Join Robert Vanelli for an in-depth discussion in this video Improving skin and fixing blemishes, part of Portrait Photography: Business Portraits.
- Now, our next step, we're going to smooth out the skin and remove some of the blemishes. Now, a few years ago, the porcelain look was heavy. People would over, over-soften the skin to where the person looked like a porcelain doll. Now, thank God that that look has kind of faded away. So, here's a general rule of thumb. If the person's own mother doesn't recognize them in the photo, you went overboard on the skin softening and on the edits. So, it's for yourself, as a photographer and as an editor, you have to know when to push it a little bit far and then dial it back down to where it looks realistic.
Like in her case, we want to make sure that, when her clients come and see her, that they're really coming to see her, and not the person that was in the photo. Because if they don't recognize her, it does no good for a corporate portrait. So, let's jump back into Lightroom, and I'm going to show you how we're going to soften the skin and then remove some of the blemishes. So, to make the editing easier, I'm going to go back to the Wacom tablet to paint in the effect. And, by now, I'm sure you're going to predict we're going to go into the Develop module. I'm going to press keyboard shortcut D to bring it up, and let's select Fill, because what we want to do is get her face as much onto the screen as possible.
Now, we'll select the adjustment brush again, and, from the dropdown menu, we're going to come down here to Skin Soften. As you can see, the clarity is all the way to the left, to -100, and what that's going to do, it's going to blur the skin quite a bit. So, let's dial that back just a touch, maybe to about 60%. Now, one more thing we want to do, while we're at it, is let's come down here and click on the Auto Mask.
What that's going to do for us is, where that little brush sign is, or the little plus sign, anything we click on in that area is going to be selected, so I can go over and paint sloppily, and I'm not going to get the hair. If I put that plus sign on top of the hair, well, then it's going to start selecting that area. So, as long as we stay onto the skin, we'll be fine. So, let's begin. So, I'm going to click on the skin, and I'm going to slowly start painting. To see what I'm doing, I'm going to press the keyboard shortcut O, for the opacity, and I'm going to come around, and if I need to, like coming through areas here, I'll use that keyboard shortcut again, the bracket key to make my brush either larger or smaller.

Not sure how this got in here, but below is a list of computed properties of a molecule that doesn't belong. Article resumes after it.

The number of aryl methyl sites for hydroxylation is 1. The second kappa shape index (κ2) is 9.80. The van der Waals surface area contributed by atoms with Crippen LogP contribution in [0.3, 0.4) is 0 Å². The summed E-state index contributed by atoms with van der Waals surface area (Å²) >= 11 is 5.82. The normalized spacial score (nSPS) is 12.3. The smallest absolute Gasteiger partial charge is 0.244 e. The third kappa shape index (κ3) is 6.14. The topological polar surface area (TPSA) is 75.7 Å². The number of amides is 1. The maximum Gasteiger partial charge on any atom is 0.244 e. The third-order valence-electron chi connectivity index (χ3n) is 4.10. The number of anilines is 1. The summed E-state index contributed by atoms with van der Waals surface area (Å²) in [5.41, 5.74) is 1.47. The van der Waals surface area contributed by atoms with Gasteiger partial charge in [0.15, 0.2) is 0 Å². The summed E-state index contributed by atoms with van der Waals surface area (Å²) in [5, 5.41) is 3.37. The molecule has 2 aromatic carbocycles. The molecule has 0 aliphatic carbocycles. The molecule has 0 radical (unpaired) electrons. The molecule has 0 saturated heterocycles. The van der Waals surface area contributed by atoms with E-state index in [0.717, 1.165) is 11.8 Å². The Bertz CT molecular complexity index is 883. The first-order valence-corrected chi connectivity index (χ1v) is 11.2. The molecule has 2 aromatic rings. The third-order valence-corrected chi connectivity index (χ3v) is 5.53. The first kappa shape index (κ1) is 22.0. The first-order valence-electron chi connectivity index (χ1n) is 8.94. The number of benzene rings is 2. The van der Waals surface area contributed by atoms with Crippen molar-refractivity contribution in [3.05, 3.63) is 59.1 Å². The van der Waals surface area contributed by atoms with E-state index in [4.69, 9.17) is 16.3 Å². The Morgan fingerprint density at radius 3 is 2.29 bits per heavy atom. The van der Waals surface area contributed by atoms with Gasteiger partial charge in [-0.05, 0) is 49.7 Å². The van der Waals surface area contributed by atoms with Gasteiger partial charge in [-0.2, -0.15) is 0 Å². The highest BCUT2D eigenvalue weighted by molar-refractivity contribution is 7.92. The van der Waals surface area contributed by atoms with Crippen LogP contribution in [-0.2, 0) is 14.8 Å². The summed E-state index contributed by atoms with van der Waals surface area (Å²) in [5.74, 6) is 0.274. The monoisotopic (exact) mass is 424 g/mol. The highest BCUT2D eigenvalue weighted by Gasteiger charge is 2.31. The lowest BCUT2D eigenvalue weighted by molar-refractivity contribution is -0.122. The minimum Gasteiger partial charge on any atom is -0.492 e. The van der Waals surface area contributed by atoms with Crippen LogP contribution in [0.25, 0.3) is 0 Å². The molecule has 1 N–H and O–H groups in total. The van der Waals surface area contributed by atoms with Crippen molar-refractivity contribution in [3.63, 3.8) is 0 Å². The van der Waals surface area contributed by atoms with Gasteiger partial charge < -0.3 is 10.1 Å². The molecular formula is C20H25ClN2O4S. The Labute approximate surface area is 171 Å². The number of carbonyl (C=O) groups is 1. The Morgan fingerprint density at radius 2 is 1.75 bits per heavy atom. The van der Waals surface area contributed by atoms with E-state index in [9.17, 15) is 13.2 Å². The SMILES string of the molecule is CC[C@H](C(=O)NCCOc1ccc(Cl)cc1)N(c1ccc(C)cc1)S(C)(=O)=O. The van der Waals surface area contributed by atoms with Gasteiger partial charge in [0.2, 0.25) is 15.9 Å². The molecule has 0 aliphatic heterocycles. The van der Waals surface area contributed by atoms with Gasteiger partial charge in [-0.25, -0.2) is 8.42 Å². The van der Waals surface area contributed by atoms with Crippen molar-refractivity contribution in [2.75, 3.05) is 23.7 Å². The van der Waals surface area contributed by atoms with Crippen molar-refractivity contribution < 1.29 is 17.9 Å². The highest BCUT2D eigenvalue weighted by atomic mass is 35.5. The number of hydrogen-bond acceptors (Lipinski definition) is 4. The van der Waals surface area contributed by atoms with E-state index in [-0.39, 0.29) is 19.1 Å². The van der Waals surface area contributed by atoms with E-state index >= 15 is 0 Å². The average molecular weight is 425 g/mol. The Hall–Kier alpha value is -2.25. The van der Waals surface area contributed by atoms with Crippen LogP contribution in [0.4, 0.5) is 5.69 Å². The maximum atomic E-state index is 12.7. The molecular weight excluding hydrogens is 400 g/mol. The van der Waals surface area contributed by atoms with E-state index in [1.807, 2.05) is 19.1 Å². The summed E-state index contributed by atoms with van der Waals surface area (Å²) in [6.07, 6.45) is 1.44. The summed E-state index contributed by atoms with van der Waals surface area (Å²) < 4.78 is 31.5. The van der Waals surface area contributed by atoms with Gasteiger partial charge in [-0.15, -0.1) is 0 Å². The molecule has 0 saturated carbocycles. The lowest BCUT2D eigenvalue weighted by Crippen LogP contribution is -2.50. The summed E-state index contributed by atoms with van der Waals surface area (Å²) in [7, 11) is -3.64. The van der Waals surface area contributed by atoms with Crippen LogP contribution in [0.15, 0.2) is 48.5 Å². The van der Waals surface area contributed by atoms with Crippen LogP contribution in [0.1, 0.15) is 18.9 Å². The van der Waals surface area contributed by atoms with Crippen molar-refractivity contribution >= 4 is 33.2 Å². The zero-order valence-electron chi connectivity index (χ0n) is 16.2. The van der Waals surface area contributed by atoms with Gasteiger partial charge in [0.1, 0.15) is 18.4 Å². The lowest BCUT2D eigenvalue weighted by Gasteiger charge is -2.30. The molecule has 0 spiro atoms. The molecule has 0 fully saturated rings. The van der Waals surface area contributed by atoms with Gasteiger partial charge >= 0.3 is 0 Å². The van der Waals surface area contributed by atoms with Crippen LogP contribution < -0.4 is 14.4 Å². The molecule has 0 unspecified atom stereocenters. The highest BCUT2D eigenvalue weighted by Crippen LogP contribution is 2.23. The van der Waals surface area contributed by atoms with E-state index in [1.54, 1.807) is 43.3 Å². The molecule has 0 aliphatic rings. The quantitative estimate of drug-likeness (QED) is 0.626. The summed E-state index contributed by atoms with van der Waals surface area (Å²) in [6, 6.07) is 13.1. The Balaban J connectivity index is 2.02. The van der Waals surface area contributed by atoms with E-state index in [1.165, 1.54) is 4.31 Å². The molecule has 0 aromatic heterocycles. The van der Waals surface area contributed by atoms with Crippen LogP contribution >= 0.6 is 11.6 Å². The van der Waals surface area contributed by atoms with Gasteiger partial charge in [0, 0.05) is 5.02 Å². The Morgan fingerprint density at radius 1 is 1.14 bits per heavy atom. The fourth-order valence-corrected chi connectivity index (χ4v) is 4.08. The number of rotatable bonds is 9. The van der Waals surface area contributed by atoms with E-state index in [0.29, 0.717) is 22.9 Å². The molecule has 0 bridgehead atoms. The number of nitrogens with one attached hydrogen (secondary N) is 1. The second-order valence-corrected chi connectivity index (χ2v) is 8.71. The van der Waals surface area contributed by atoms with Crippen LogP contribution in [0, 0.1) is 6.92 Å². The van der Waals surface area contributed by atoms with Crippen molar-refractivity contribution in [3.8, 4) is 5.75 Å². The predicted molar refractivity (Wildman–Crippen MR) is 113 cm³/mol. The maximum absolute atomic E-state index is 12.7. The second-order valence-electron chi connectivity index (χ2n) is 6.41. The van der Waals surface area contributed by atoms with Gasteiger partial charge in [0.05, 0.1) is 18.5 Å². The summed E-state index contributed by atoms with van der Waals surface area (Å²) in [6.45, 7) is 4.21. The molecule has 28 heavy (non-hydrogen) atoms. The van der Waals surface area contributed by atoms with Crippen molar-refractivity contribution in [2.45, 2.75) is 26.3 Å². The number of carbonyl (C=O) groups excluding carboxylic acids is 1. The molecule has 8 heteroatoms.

Good. And let's paint. And around the skin here. And it's looking good. Good. Let's bring it down a little bit. And let's check the areas here, great. Now, if you'll notice, I went out just a little bit, and that's fine because we'll use the Alt key on a PC or the Opt key on a Mac to change my brush from adding in, subtracting or erasing the effect that we just did.
Good. And we're set. Now, let's press that Alt key or the Opt key, and let's paint away the overspill. Press O again to get rid of the overlay, and let's take a look at this on the screen itself. So, Fit, good, press Enter on the keyboard to lock in the changes, or just click on the adjustment brush again.
Beautiful. Click on Fill, and let's move it down a little bit. Nice. So, look what we just did. In that short, simple painting, we were able to paint in a little more softness into the skin. Now, while we're here, I did notice there's a few blemishes we want to get rid of, right in here. So, if I click on the Spot Removal tool, and let's just zoom in a little bit tighter, right here I'm going to adjust the brush size and just one click, and what Lightroom's going to do for me is it's going to take this area here, and it's going to try to find the best possible match, and what I want to do, instead of cloning, I want to be sure that it's set to Heal, so it heals that area that had the blemish.
Here's another one. Click. And it's selected, and if I don't like where the selection is, like in this case here, I'll just click on it and bring the selection around, there we go, to find the best spot. Let's click on Fill. Good. Now, if I press the keyboard shortcut, the spacebar, I'm able to move around the screen. Good, good. I want to zoom in again. Let's go to 1:1, good, right here, here's another spot.
And I'll do one more, beautiful. Now, if I have an entire area, let's see if I can find one, let's say right here, so if I have an area right here, instead of doing one click, let's bring the brush size a little bit smaller. I want to do is lightly just paint that area here. So, instead of it being just a round circle, now let me Ctrl+Z, so I'm going to undo that one, I'm just going to paint just that little spot, and watch what it does.
It takes that same paint pattern that I just created and it found another spot. If I click on the spot removal tool again, it locks in the changes. So, here we are, and now I'm going to hit the before and then after. One more time, before, which was a good photo, but now look at the difference with the after. And within just a few minutes, we were able to take a good image and make it a lot better.
- Choosing a backdrop
- Scouting locations
- Lighting for corporate headshots and environmental portraits
- Establishing rapport with clients
- Creating a sense of power through posing
- Editing portraits with Lightroom
- Cataloging and organizing images